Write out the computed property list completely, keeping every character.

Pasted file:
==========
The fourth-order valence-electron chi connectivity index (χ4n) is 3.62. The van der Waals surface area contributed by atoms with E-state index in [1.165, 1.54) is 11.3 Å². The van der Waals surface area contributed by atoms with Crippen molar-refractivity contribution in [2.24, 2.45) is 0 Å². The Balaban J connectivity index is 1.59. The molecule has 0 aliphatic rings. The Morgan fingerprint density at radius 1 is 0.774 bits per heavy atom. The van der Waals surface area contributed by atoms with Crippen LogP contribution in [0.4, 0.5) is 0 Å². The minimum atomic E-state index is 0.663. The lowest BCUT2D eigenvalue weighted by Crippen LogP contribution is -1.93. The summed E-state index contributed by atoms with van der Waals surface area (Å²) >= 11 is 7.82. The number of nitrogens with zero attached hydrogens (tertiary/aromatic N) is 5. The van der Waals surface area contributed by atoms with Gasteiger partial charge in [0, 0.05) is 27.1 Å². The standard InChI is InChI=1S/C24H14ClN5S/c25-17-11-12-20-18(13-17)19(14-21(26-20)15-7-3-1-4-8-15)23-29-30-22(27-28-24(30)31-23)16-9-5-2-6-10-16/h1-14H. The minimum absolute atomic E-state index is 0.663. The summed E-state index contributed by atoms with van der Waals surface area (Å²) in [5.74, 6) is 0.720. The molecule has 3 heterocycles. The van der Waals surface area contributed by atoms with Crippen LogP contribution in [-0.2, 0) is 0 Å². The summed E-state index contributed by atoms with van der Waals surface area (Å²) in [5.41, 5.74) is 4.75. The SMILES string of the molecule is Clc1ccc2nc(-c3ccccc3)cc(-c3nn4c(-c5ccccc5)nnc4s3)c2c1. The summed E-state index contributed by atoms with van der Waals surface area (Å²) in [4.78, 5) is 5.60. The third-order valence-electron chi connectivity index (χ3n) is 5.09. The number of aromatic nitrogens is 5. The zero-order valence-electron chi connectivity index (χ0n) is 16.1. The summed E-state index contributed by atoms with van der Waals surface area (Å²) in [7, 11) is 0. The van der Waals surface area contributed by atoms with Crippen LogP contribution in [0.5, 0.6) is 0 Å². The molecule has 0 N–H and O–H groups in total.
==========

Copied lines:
The fourth-order valence-electron chi connectivity index (χ4n) is 3.62. The van der Waals surface area contributed by atoms with E-state index in [1.165, 1.54) is 11.3 Å². The van der Waals surface area contributed by atoms with Crippen molar-refractivity contribution in [2.24, 2.45) is 0 Å². The Balaban J connectivity index is 1.59. The molecule has 0 aliphatic rings. The Morgan fingerprint density at radius 1 is 0.774 bits per heavy atom. The van der Waals surface area contributed by atoms with Crippen LogP contribution in [0.4, 0.5) is 0 Å². The minimum atomic E-state index is 0.663. The lowest BCUT2D eigenvalue weighted by Crippen LogP contribution is -1.93. The summed E-state index contributed by atoms with van der Waals surface area (Å²) >= 11 is 7.82. The number of nitrogens with zero attached hydrogens (tertiary/aromatic N) is 5. The van der Waals surface area contributed by atoms with Gasteiger partial charge in [0, 0.05) is 27.1 Å². The standard InChI is InChI=1S/C24H14ClN5S/c25-17-11-12-20-18(13-17)19(14-21(26-20)15-7-3-1-4-8-15)23-29-30-22(27-28-24(30)31-23)16-9-5-2-6-10-16/h1-14H. The minimum absolute atomic E-state index is 0.663. The summed E-state index contributed by atoms with van der Waals surface area (Å²) in [5.74, 6) is 0.720. The molecule has 3 heterocycles. The van der Waals surface area contributed by atoms with Crippen LogP contribution in [-0.2, 0) is 0 Å². The summed E-state index contributed by atoms with van der Waals surface area (Å²) in [5.41, 5.74) is 4.75. The SMILES string of the molecule is Clc1ccc2nc(-c3ccccc3)cc(-c3nn4c(-c5ccccc5)nnc4s3)c2c1. The summed E-state index contributed by atoms with van der Waals surface area (Å²) in [4.78, 5) is 5.60. The third-order valence-electron chi connectivity index (χ3n) is 5.09. The number of aromatic nitrogens is 5. The zero-order valence-electron chi connectivity index (χ0n) is 16.1. The summed E-state index contributed by atoms with van der Waals surface area (Å²) in [7, 11) is 0. The van der Waals surface area contributed by atoms with Crippen LogP contribution in [0.5, 0.6) is 0 Å². The molecule has 0 N–H and O–H groups in total.